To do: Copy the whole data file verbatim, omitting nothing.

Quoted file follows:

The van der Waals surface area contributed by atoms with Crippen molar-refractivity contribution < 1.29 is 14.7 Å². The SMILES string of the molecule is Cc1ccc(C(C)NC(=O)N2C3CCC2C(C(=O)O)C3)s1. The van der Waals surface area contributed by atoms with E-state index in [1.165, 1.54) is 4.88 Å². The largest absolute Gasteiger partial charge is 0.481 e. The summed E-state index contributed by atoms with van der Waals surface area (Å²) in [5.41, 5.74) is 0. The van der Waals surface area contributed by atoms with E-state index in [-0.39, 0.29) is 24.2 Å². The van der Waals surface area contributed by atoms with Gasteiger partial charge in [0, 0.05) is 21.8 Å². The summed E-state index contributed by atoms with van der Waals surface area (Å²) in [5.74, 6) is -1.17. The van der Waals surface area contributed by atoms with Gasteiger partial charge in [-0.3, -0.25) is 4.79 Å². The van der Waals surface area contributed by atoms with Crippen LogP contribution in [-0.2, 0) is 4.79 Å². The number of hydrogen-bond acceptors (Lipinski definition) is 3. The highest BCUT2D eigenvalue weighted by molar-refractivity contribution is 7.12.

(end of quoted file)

The van der Waals surface area contributed by atoms with Crippen molar-refractivity contribution < 1.29 is 14.7 Å². The SMILES string of the molecule is Cc1ccc(C(C)NC(=O)N2C3CCC2C(C(=O)O)C3)s1. The van der Waals surface area contributed by atoms with E-state index in [1.165, 1.54) is 4.88 Å². The largest absolute Gasteiger partial charge is 0.481 e. The summed E-state index contributed by atoms with van der Waals surface area (Å²) in [5.41, 5.74) is 0. The van der Waals surface area contributed by atoms with E-state index in [-0.39, 0.29) is 24.2 Å². The van der Waals surface area contributed by atoms with Gasteiger partial charge in [0, 0.05) is 21.8 Å². The summed E-state index contributed by atoms with van der Waals surface area (Å²) in [5.74, 6) is -1.17. The van der Waals surface area contributed by atoms with Gasteiger partial charge in [-0.3, -0.25) is 4.79 Å². The van der Waals surface area contributed by atoms with Crippen LogP contribution in [-0.2, 0) is 4.79 Å². The number of hydrogen-bond acceptors (Lipinski definition) is 3. The highest BCUT2D eigenvalue weighted by molar-refractivity contribution is 7.12.